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'[EE] Enclosure machining (CNC)'
2007\03\11@002825 by Forrest W Christian

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I'm going to be using some off-the shelf enclosures (hammond 1593K) for
my next couple of products.

I'm having a problem finding someone to either machine the existing end
panels or cut me new ones for a reasonable cost.   I'm talking 1-2K/year
at this point.  Qty/run depends on cost.   Mainly just need a square-ish
and 3 round  holes cut in one end panel.

So, I'm wondering either who everyone else uses for this - or - if
anyone has had any luck buying/building a smallish CNC router table or
mill to cut their own.

Other ideas would be welcome!  Thanks!

-forrest

2007\03\11@090912 by Jake Vickers

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Forrest W Christian wrote:
> I'm going to be using some off-the shelf enclosures (hammond 1593K) for
> my next couple of products.
>
> I'm having a problem finding someone to either machine the existing end
> panels or cut me new ones for a reasonable cost.   I'm talking 1-2K/year
> at this point.  Qty/run depends on cost.   Mainly just need a square-ish
> and 3 round  holes cut in one end panel.
>
> So, I'm wondering either who everyone else uses for this - or - if
> anyone has had any luck buying/building a smallish CNC router table or
> mill to cut their own.
>
> Other ideas would be welcome!  Thanks!
>  
I built a CNC mill to do some work for myself. Started as carvings, and
I've used it to cut 300+ proto boards for myself. I've done 20-25
enclosures for serial port holes and what not and been reasonably happy
with the results.
http://www.v2gnu.com/mill.jpg
This machine is current in pieces - I'm changing it to an R8 taper to
give me a wider range of tooling, and I'm also swapping out the 46oz
steppers for some 150oz's I bought to allow me to do more serious steel
work. Machine wasn't too terribly hard to build, but I'm also
mechanically inclined so that is a factor.
There's a few guys that sell plans to build your own, or you can buy a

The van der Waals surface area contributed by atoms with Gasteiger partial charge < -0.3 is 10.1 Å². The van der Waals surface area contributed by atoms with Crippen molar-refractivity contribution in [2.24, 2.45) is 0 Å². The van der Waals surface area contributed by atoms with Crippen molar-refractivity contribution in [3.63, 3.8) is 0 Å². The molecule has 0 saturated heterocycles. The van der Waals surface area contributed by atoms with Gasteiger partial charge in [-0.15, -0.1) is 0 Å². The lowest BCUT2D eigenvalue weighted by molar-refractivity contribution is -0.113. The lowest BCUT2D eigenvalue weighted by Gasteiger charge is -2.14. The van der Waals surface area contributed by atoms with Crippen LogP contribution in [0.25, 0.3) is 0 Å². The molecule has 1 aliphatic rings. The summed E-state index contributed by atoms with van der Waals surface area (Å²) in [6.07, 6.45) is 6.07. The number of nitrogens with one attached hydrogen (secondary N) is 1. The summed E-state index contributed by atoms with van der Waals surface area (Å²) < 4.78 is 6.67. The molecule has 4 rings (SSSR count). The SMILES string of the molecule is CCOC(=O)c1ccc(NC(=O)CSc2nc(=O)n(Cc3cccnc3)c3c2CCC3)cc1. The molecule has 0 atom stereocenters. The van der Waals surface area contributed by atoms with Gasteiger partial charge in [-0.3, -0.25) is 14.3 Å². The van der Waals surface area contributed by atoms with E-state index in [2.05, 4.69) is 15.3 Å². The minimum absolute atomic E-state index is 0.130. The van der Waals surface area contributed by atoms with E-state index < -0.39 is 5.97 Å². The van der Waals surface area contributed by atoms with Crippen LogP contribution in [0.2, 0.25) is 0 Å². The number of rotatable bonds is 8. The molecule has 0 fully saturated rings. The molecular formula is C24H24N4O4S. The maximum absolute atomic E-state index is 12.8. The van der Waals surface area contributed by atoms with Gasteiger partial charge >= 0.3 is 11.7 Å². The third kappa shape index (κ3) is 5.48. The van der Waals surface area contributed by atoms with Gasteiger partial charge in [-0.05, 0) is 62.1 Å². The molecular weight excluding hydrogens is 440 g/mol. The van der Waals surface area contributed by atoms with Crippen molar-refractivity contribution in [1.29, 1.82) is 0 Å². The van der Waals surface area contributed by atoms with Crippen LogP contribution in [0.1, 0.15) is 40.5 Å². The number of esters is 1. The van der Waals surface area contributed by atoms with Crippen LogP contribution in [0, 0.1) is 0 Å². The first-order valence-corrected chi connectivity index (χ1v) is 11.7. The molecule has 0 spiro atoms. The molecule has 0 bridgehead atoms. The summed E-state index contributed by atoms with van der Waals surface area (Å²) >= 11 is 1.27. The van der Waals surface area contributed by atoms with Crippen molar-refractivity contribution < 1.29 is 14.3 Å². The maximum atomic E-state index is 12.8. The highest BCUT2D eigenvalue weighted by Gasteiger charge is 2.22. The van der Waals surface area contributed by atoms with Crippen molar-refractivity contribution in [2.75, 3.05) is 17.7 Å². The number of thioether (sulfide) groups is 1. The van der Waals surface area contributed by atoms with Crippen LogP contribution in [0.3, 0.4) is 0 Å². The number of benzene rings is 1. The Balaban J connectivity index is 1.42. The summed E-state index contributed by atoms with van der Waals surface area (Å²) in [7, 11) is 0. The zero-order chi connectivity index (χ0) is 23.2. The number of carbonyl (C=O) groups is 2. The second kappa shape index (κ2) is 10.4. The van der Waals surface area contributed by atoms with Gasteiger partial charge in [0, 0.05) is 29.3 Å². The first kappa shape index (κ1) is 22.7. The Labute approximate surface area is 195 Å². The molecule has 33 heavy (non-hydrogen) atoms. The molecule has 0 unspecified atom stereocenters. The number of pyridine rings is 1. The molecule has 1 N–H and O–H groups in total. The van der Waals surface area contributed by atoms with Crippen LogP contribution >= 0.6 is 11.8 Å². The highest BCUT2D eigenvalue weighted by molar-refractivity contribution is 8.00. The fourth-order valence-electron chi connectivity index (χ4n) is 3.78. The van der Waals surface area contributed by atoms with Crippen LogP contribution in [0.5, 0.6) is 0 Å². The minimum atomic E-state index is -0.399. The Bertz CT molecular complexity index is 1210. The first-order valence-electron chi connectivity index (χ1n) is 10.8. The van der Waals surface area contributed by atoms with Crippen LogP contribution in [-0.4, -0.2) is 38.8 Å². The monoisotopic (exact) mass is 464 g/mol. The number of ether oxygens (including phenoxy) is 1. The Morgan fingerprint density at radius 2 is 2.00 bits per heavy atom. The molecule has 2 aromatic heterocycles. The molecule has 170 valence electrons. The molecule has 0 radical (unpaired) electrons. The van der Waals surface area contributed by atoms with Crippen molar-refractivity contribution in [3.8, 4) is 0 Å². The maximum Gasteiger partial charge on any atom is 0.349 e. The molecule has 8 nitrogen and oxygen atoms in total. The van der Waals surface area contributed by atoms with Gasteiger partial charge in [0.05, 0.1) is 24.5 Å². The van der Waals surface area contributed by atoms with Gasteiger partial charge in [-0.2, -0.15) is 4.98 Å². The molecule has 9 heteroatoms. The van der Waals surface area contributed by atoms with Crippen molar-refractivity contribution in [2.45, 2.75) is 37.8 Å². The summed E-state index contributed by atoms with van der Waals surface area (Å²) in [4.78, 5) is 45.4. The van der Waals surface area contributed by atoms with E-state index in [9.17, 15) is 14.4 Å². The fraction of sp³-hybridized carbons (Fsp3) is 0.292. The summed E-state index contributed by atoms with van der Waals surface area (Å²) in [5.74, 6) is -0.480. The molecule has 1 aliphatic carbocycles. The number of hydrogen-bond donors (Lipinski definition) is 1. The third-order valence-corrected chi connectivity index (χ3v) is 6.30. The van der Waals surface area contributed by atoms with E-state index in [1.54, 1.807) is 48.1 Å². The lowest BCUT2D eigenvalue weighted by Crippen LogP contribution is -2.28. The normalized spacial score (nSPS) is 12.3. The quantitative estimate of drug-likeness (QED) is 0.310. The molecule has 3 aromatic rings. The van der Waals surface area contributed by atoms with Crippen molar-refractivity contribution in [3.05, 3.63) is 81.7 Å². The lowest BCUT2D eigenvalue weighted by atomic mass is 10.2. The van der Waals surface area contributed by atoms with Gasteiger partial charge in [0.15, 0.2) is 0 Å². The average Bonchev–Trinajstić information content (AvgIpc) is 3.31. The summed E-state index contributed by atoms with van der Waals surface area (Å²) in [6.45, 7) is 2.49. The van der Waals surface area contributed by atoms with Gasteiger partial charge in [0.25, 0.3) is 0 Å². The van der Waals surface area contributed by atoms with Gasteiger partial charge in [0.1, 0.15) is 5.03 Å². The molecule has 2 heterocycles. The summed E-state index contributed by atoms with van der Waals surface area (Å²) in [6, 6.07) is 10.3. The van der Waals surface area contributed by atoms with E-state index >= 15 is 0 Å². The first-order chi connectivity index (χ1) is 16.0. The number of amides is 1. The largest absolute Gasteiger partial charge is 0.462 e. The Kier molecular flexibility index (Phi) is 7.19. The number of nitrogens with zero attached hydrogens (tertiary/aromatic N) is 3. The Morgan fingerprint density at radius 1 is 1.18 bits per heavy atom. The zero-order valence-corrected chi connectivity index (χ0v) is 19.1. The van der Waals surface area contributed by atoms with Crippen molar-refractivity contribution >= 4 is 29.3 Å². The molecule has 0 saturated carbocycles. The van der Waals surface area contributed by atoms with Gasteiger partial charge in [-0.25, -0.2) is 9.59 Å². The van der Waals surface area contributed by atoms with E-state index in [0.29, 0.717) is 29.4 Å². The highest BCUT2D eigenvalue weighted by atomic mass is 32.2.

cheap-o mill (most are good to .009 or so) and then purchase a
conversion kit to convert to CNC. Total cost to go this route would be
roughly $1300 or so, and then any 286 or better with a parallel port
will control it. I personally use my first Pentium computer I ever
bought to run my mill (yeah, I'm a pack-rat). I even added a 4th axis
and cut some gears to replace a worn out one in the speedometer for my
BMW bike.

2007\03\11@113746 by Dave Lag

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Jake Vickers wrote:
{Quote hidden}

Nice machine!

The Parker (80/20) pieces were selected for ease of initial adjustment?
(they look lonely by themselves :)

D

2007\03\11@121435 by Jake Vickers

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Dave Lag wrote:
>
> Nice machine!
>
> The Parker (80/20) pieces were selected for ease of initial adjustment?
> (they look lonely by themselves :)
>
>  
Thanks. The TSLOTS were used because they were what I had on hand at the
time, to be honest. They are really nice for fabricating this type of
project, though.
I built it pretty much out of scrap I had in the garage at the time. I
purchased the stepper controller and steppers as a kit from a guy online
(I can dig the link up if you want it), and then I purchased roughly
$250 worth of materials - mainly the large pieces of aluminum you see; I
almost never have anything that large that doesn't have a hole or
something in it from another project.... I was lucky enough to find the
Thompson shaft at a local hardware surplus store for $10 a bar (they
didn't know what they had!) and then I purchased the bearings from a
local supplier. It was a first go and I was happy with it. The revamped
version will have some improvements, such as the larger motors and a
standard tapering for the drive spindle (along with variable speed). I'm
also going to use T-rail to support the linear shafts and move them in
closer to the centers to allow me to support larger pieces of material
without flexing. This machine gave me 16"X16"X5.2" of workable space at
12 IPM. I've purchased some real lead screws and some more Thompson so I
should get a 18"X18"X9" with roughly 50 IPM out of the next incarnation.
And it'll have a wet bath so I can work more with plastics and metals.